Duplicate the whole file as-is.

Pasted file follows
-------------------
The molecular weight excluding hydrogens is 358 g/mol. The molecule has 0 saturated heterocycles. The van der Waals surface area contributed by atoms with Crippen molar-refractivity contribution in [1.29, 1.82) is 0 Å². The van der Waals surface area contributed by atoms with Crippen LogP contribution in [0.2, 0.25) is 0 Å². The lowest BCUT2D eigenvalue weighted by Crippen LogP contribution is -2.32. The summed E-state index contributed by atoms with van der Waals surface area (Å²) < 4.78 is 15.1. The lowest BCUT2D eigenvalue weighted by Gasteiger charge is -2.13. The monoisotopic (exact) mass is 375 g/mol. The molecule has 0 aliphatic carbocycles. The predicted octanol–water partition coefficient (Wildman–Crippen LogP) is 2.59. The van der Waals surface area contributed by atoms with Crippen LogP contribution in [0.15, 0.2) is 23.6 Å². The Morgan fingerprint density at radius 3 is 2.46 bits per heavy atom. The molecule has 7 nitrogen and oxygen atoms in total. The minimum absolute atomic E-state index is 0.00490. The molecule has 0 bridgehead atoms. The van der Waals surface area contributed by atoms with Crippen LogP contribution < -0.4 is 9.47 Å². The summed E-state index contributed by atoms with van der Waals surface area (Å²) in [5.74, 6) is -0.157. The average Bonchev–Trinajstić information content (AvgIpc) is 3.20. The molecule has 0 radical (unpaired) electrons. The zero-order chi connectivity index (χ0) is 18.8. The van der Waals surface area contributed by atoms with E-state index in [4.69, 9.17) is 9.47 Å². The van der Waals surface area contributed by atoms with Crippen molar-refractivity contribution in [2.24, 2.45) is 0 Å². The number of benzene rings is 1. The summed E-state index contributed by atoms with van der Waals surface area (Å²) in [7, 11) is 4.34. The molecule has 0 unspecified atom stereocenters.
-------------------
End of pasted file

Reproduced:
The molecular weight excluding hydrogens is 358 g/mol. The molecule has 0 saturated heterocycles. The van der Waals surface area contributed by atoms with Crippen molar-refractivity contribution in [1.29, 1.82) is 0 Å². The van der Waals surface area contributed by atoms with Crippen LogP contribution in [0.2, 0.25) is 0 Å². The lowest BCUT2D eigenvalue weighted by Crippen LogP contribution is -2.32. The summed E-state index contributed by atoms with van der Waals surface area (Å²) < 4.78 is 15.1. The lowest BCUT2D eigenvalue weighted by Gasteiger charge is -2.13. The monoisotopic (exact) mass is 375 g/mol. The molecule has 0 aliphatic carbocycles. The predicted octanol–water partition coefficient (Wildman–Crippen LogP) is 2.59. The van der Waals surface area contributed by atoms with Crippen LogP contribution in [0.15, 0.2) is 23.6 Å². The Morgan fingerprint density at radius 3 is 2.46 bits per heavy atom. The molecule has 7 nitrogen and oxygen atoms in total. The minimum absolute atomic E-state index is 0.00490. The molecule has 0 bridgehead atoms. The van der Waals surface area contributed by atoms with Crippen LogP contribution < -0.4 is 9.47 Å². The summed E-state index contributed by atoms with van der Waals surface area (Å²) in [5.74, 6) is -0.157. The average Bonchev–Trinajstić information content (AvgIpc) is 3.20. The molecule has 0 radical (unpaired) electrons. The zero-order chi connectivity index (χ0) is 18.8. The van der Waals surface area contributed by atoms with E-state index in [4.69, 9.17) is 9.47 Å². The van der Waals surface area contributed by atoms with Crippen molar-refractivity contribution in [2.24, 2.45) is 0 Å². The number of benzene rings is 1. The summed E-state index contributed by atoms with van der Waals surface area (Å²) in [7, 11) is 4.34. The molecule has 0 unspecified atom stereocenters.